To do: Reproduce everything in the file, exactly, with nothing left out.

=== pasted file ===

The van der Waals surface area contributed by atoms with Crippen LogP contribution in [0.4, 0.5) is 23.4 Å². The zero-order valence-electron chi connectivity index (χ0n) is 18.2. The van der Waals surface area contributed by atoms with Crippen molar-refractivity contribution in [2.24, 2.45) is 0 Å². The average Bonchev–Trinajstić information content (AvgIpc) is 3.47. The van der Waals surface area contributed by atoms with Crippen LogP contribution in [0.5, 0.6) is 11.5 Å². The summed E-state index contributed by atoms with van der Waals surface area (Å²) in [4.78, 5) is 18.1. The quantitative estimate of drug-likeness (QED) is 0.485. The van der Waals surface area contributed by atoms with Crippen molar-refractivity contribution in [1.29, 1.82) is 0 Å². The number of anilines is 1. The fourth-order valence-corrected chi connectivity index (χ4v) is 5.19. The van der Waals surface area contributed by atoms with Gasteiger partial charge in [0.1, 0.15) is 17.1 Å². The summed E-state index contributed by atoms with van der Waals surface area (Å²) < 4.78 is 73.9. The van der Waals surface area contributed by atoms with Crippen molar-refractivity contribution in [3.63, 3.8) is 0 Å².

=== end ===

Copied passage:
The van der Waals surface area contributed by atoms with Crippen LogP contribution in [0.4, 0.5) is 23.4 Å². The zero-order valence-electron chi connectivity index (χ0n) is 18.2. The van der Waals surface area contributed by atoms with Crippen molar-refractivity contribution in [2.24, 2.45) is 0 Å². The average Bonchev–Trinajstić information content (AvgIpc) is 3.47. The van der Waals surface area contributed by atoms with Crippen LogP contribution in [0.5, 0.6) is 11.5 Å². The summed E-state index contributed by atoms with van der Waals surface area (Å²) in [4.78, 5) is 18.1. The quantitative estimate of drug-likeness (QED) is 0.485. The van der Waals surface area contributed by atoms with Crippen molar-refractivity contribution in [1.29, 1.82) is 0 Å². The number of anilines is 1. The fourth-order valence-corrected chi connectivity index (χ4v) is 5.19. The van der Waals surface area contributed by atoms with Gasteiger partial charge in [0.1, 0.15) is 17.1 Å². The summed E-state index contributed by atoms with van der Waals surface area (Å²) < 4.78 is 73.9. The van der Waals surface area contributed by atoms with Crippen molar-refractivity contribution in [3.63, 3.8) is 0 Å².